On 5 May, the School of Advanced Study (SAS) is hosting ‘Beyond the Digital Humanities’, the final in a series of important events on the future of digital humanities organised by the European Science Foundation (ESF) research network NeDiMAH (Network for Digital Methods in the Arts and Humanities). It will be chaired by Professor Lorna Hughes (below left), SAS’s first chair in digital humanities and Professor Andrew Prescott from the University of Glasgow.

Lorna 2Since May 2011, NeDiMAH has run a programme of activities and built a collaborative research forum to investigate the use of digital methods in arts and humanities research. The network has explored key areas of theory and practice in a number of methodological areas, including: the analysis of time and space, visualisation, linked data, large-scale data analysis, editing, manuscript imaging, temporal modeling and scholarly communications.

The reach of these events has been documented in a series of maps of digital humanities activities across Europe. This has allowed the Network to get a sense of the diversity of practice as well as understand and demonstrate the collaborative and trans-national nature of digital humanities and the integration of digital approaches into all aspects of the research lifecycle.

Our objective has been to understand better the impact that digital methods have had on transforming scholarship in the arts and humanities, and the potential for extending the benefits of digital research to the creative industries, industry and public policy and planning.


Collaboration has been key. And this has ranged from working with scientific and technical disciplines, data science and libraries to archives and museums, existing European research infrastructures (including CLARIN and DARIAH in addition to commercial entities. The very complexity of the digital environment means individual researchers and small groups are less able to exploit it effectively, so collaborative models are emerging as the norm.


As we look forward ‘beyond the digital humanities’, the evidence base created by NeDiMAH is an excellent basis for understanding the impact of ongoing digital research: the seamless integration of data, and a critical engagement with its management and preservation as part of the humanities research life-cycle; the ability to scale up (and down) working with disparate data from diverse sources; skills for the critical analysis and interpretation of data created locally and by commercial organisations; and the experience of embedding digital scholarship in contexts of culture and community.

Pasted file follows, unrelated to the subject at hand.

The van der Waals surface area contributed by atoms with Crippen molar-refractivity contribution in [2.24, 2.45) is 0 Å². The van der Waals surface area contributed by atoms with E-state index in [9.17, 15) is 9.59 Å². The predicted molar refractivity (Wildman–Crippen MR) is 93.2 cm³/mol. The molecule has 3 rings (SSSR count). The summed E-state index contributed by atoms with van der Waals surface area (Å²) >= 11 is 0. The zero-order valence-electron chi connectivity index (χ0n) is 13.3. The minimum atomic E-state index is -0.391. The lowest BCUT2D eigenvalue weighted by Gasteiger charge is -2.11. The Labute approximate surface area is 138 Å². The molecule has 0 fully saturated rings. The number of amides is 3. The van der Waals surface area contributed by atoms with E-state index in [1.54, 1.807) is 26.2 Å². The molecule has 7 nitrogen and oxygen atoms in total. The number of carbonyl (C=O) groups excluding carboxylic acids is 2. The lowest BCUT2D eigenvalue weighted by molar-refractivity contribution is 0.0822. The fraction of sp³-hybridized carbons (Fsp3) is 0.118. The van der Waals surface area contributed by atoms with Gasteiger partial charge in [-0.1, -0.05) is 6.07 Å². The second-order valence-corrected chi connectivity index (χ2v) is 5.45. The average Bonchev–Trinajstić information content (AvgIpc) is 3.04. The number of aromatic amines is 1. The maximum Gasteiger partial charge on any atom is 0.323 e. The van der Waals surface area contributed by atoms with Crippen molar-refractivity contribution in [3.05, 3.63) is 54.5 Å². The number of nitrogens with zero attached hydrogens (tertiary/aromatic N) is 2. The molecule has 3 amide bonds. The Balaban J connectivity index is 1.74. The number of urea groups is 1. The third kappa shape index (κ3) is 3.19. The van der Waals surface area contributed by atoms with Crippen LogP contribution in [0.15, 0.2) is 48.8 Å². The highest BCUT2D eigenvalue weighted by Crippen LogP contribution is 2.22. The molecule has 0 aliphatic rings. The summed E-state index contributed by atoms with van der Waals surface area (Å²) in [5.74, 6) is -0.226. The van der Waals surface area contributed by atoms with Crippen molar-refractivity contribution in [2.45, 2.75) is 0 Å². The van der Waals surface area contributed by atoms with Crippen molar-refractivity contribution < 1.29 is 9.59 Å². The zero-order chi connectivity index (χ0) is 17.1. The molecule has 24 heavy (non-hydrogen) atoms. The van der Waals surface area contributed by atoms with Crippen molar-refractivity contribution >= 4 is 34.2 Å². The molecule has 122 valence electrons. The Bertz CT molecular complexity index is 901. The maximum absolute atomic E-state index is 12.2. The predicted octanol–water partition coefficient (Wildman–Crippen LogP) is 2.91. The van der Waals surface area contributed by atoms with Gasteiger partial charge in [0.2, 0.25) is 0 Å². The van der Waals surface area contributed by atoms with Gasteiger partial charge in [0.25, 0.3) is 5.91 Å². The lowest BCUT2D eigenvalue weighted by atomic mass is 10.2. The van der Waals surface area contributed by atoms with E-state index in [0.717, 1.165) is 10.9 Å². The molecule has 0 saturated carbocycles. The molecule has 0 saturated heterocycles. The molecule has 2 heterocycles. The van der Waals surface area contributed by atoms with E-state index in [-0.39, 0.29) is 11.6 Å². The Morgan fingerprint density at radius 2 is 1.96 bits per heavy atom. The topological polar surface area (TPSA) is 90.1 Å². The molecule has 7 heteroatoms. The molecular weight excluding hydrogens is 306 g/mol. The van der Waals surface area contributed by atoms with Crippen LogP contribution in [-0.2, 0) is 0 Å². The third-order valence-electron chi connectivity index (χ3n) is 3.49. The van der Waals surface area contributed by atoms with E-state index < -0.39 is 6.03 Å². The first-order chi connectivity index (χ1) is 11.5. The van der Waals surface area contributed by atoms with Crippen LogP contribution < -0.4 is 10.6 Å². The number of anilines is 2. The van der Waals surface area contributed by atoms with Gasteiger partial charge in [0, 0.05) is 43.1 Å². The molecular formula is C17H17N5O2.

At a time when attempts to define the digital humanities grow contentious, NeDIMAH has provided a powerful example that the digital humanities is about practice, rather than attempting to define itself. Moreover, its work reveals that a critical framework for digital research within the ‘big tent’ of digital humanities must be based on a reflection of the diverse and rich work that has been carried out to date. This will be the basis for future knowledge production in the humanities that takes advantage of digital tools, methods and content.

Formalising digital humanities: NeDiMAH Methods Ontology

Our main output has been the NeDiMAH Methods Ontology (NeMo), a formal expression of the practice of digital humanities that explores this richness and complexity, and provides a valuable resource for critical and peer review of digital outputs.


Mapping the Digital Humanities: the NeDiMAH Methods Ontology. Image: Digital Curation Unit, Digital Curation Unit, ‘ATHENA’ Research Centre

NeMO also demonstrates directly the scholarly ecosystem that underlies digital research in the arts and humanities as a distinctive intellectual practice with considerable impact within and without the Academy. As we move beyond the current state of the art in the digital humanities, it is more important than ever to understand the nature of digital humanities and its wider impact, or to summarise:

‘What do you do with all this digital stuff?’

Beyond the Digital Humanities
The event will focus on the key issues and challenges in what has been called the ‘post digital era’, and we are delighted that an amazing group of international experts have agreed to participate in the event.



Click here for the Event Brochure and Programme



Presenters and panellists include: Lucy Kimbell (Brighton), Brett Bobbley, (National Endowment for the Humanities), Alessio Assonitis (The Medici Archive Project), Florence Helle Porsdam(Copenhagen), Jon Pratty (digital producer), Teal Triggs (Royal College of Art), Sean Ryder (NUI Galway/HERA), Keri Facer (Bristol), Jacqueline Hicks (Royal Netherlands Institute of south-east Asian and Caribbean studies), Catherine Moriarty (Brighton), Jessica Parland von Essen (Helsinki), Barry Smith(SAS), Patrik Svensson (Umeå University), Milena Zic-Fuchs (Zagreb and European Science Foundation).

 Follow Professor Lorna Hughes on Twitter @lornamhughes.